Wednesday, September 26, 2012

Stevia Extract

I tried to grow some stevia last year because I found a plant on sale at Canadian Tire for super cheap but accidentally killed it (I think it may have been too far gone when I bought it).  I bought another one this year and it thrived, but I wasn't really sure what to do with it.  Sometimes I buy plants because they are cool but don't know how to use them...

Stevia, if you don't know, is a plant with super sweet leaves (generally about 30-40 times sweeter than sugar).  But like, what am I going to do with a bunch of sweet leaves?  Use them in cookies?  No.  So I Googled what to do and came up with stevia extract.

Basically, all you do to make stevia extract (and almost any type of "extract" you want, really) is steep the leaves in flavourless alcohol, aka vodka.  With stevia extract though you're not supposed to steep longer than two days or it will turn bitter, whereas with others, like vanilla extract, you leave the beans in the vodka indefinitely and should wait at least a couple months before using it (on that note, I'm also making vanilla extract using this method).

So the other day, I harvested a bunch of leaves off my stevia plant (it was pretty big so I didn't come close to using all the leaves - I may try to keep it alive over the winter and plant it in my future yard next summer), chopped them up, put them in a jar, and covered the leaves with vodka:

 Sorry for the not-great photos - and yes that's a jar that was used as a rehearsal dinner vase...

I let them sit in a dark room for a couple days, then strained everything out:

 The leaves were yellowish at the end.

Since this was just a trial, and I didn't want to waste a ton of vodka by making a ton of it in case it didn't turn out, I just made this little jar full.  Apparently you can simmer off the alcohol and reduce it to increase the sweetness but then it will only keep in the fridge for a few months, and I don't see myself powering through this whole jar in a couple months so I left it in its full alcoholic, shelf-stable version.  It definitely doesn't taste "boozy" and has an interesting, very sweet herby flavour.  I wouldn't recommend using it as a sweetener in tea or coffee in place of honey or sugar but I think it will lend itself nicely to green tea and peppermint lattes, or mojitos!  It actually might even make an interesting soda-type drink if you added it to sparkling water - I don't think there'd be a need to add enough to make it a fully alcoholic drink because it is very sweet.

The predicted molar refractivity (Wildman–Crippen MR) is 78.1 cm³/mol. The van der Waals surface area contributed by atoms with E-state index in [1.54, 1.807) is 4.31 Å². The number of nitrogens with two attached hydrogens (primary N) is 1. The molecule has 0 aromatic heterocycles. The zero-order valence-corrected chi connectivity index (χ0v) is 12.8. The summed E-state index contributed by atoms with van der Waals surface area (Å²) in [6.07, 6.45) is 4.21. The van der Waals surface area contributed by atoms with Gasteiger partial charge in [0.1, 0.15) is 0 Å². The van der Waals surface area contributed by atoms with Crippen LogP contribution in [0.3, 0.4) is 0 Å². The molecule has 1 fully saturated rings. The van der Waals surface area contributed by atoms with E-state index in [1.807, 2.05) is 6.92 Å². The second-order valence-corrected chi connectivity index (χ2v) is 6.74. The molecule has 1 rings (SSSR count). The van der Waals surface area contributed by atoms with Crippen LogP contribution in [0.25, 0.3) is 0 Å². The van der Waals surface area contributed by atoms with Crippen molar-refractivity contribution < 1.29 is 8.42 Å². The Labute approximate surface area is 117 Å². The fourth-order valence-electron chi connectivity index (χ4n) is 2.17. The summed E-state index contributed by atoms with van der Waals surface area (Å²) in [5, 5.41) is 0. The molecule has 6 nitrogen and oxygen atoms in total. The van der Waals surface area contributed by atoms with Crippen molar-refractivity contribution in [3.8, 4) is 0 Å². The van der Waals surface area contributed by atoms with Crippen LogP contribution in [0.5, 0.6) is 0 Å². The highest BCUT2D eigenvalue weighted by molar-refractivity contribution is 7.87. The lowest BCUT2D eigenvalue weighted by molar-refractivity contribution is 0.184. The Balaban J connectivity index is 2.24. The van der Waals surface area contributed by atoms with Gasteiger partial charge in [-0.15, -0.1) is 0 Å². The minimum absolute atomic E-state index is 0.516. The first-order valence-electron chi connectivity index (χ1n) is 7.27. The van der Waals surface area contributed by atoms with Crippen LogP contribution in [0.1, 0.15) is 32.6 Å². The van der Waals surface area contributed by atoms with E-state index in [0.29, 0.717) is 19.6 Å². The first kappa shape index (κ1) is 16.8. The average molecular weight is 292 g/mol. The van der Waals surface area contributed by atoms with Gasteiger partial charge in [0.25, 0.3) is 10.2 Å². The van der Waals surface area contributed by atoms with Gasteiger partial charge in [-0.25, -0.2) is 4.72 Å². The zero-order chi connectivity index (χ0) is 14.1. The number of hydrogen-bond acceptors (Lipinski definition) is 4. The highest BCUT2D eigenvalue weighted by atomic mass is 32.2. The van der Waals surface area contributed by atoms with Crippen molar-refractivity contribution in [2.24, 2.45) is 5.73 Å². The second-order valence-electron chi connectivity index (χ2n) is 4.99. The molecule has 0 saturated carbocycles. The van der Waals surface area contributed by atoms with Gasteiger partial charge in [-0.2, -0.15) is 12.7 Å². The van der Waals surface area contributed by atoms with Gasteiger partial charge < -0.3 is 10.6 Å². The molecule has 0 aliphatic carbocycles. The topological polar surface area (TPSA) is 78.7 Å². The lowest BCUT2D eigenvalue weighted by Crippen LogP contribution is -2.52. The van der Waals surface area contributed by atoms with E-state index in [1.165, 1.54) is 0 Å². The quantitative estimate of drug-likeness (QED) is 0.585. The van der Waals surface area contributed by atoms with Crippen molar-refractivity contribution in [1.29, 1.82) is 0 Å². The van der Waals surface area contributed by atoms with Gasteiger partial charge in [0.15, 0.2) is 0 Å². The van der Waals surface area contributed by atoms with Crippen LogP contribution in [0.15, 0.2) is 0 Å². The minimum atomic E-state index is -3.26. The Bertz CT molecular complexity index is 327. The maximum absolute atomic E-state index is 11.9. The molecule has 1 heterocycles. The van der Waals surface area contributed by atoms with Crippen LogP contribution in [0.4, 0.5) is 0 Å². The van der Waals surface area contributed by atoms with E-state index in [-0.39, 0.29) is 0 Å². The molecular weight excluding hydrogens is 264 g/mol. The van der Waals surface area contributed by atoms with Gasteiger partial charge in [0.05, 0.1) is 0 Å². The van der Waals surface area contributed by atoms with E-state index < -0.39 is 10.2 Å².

Speaking of mint, I'm currently in the process of drying all my leftover mint from the summer to create a mixed-mint tea which I hope works out too - I've got orange, ginger, and lime mint all mixed together and I'm drying a few stevia leaves with the bunch to see if it adds a hint of sweetness (to get the full effect of stevia apparently you need to make an extract as just adding a few leaves to a drink will not create much noticeable sweetness).  I figured this year should be the year I actually do something with my herbs at the end of the summer instead of just let them die off, and I'm hoping to keep a few cuttings alive over the winter so I don't have to buy new ones next year either.  I think if this tea thing works out I'll definitely do it again next year and also try to make some mint extracts too - I think some mint and stevia extracts added to warm milk would make a really delicious winter drink.

Of course these are all ideas - I will need to do some experimenting over the next while!

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